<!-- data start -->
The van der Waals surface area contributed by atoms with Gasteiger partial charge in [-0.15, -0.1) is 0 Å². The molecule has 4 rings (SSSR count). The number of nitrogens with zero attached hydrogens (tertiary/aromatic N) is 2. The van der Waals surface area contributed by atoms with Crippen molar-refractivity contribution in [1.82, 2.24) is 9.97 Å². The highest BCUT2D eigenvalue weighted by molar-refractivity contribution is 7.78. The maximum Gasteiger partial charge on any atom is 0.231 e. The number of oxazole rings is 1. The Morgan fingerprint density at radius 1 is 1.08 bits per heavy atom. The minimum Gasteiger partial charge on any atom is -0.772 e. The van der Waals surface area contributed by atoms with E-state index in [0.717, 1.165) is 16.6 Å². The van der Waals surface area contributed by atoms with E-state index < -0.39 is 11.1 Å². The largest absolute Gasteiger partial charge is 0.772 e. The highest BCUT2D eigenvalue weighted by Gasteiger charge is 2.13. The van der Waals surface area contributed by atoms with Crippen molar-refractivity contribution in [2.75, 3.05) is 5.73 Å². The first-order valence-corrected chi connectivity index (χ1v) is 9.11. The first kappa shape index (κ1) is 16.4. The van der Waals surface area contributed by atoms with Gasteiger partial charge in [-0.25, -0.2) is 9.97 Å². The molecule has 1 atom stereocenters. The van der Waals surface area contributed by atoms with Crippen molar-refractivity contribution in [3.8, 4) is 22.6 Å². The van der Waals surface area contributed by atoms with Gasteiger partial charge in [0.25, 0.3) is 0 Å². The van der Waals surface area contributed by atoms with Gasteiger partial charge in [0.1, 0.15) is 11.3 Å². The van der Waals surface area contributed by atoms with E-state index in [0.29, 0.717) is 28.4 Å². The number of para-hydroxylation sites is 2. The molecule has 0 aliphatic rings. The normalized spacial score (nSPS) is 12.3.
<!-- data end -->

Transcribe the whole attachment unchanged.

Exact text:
The van der Waals surface area contributed by atoms with Gasteiger partial charge in [-0.15, -0.1) is 0 Å². The molecule has 4 rings (SSSR count). The number of nitrogens with zero attached hydrogens (tertiary/aromatic N) is 2. The van der Waals surface area contributed by atoms with Crippen molar-refractivity contribution in [1.82, 2.24) is 9.97 Å². The highest BCUT2D eigenvalue weighted by molar-refractivity contribution is 7.78. The maximum Gasteiger partial charge on any atom is 0.231 e. The number of oxazole rings is 1. The Morgan fingerprint density at radius 1 is 1.08 bits per heavy atom. The minimum Gasteiger partial charge on any atom is -0.772 e. The van der Waals surface area contributed by atoms with E-state index in [0.717, 1.165) is 16.6 Å². The van der Waals surface area contributed by atoms with E-state index < -0.39 is 11.1 Å². The largest absolute Gasteiger partial charge is 0.772 e. The highest BCUT2D eigenvalue weighted by Gasteiger charge is 2.13. The van der Waals surface area contributed by atoms with Crippen molar-refractivity contribution in [2.75, 3.05) is 5.73 Å². The first-order valence-corrected chi connectivity index (χ1v) is 9.11. The first kappa shape index (κ1) is 16.4. The van der Waals surface area contributed by atoms with Gasteiger partial charge in [-0.25, -0.2) is 9.97 Å². The molecule has 1 atom stereocenters. The van der Waals surface area contributed by atoms with Crippen molar-refractivity contribution in [3.8, 4) is 22.6 Å². The van der Waals surface area contributed by atoms with Gasteiger partial charge in [0.25, 0.3) is 0 Å². The van der Waals surface area contributed by atoms with Gasteiger partial charge in [0.1, 0.15) is 11.3 Å². The van der Waals surface area contributed by atoms with E-state index in [0.29, 0.717) is 28.4 Å². The number of para-hydroxylation sites is 2. The molecule has 0 aliphatic rings. The normalized spacial score (nSPS) is 12.3.